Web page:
Crew members aboard a 15-hour flight were startled last week when they saw what is believed to be the re-entry of a North Korean missile into earth’s atmosphere.
The crew witnessed the missile fall out of the sky as the Cathay Pacific flight— from San Francisco to Hong Kong— flew over Japan. The company said they witnessed “a sighting of what is suspected to be the re-entry of the recent DPRK [North Korea] test missile,” the Guardian reports.
The company said they witnessed “a sighting of what is suspected to be the re-entry of the recent DPRK [North Korea] test missile,” the Guardian reports.
Flight trackers place the plane close to Japan around the time of North Korea’s Hwasong-15 missile test on Nov. 29. The missile, which Pyongyang claims to be its “most powerful,” crashed into the Sea of Japan.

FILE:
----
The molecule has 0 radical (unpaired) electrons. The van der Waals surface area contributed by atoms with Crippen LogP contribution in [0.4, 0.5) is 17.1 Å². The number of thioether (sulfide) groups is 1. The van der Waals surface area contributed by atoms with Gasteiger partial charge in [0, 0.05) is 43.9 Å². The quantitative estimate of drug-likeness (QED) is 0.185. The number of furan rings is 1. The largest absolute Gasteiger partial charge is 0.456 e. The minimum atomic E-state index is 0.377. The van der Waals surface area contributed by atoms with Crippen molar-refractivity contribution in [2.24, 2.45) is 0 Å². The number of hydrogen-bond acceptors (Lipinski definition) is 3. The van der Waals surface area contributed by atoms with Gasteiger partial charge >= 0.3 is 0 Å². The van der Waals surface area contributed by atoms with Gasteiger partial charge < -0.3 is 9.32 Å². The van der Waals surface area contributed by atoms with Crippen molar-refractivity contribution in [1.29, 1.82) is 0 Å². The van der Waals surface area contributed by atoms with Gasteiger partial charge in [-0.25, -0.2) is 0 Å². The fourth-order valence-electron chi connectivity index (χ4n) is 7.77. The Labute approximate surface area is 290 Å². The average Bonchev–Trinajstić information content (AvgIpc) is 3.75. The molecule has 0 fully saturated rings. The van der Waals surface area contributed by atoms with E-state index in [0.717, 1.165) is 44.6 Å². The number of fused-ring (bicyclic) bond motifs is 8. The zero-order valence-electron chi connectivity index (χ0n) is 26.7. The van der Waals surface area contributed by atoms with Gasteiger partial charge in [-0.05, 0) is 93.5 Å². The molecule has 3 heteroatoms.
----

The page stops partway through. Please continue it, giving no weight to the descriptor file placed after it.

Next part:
South Korea’s military says the missile flew ten times higher than the International Space Station. “Though the flight was far from the event location, the crew advised Japan [air traffic control] according to procedures.” Cathay Pacific told the Guardian.
According to a report in the South China Morning Post (SCMP), the company’s general manger of operations Mark Hoey told Cathay Pacific staff in a message that “the crew of CX893 reported, ‘Be advised, we witnessed the DPRK missile blow up and fall apart near our current location.'”
He added, according to SCMP, that one of their cargo planes may have been even closer to the missile. North Korean tests post a potential risk to planes as it rarely issues warnings of the launches or its missiles’ intended flight path.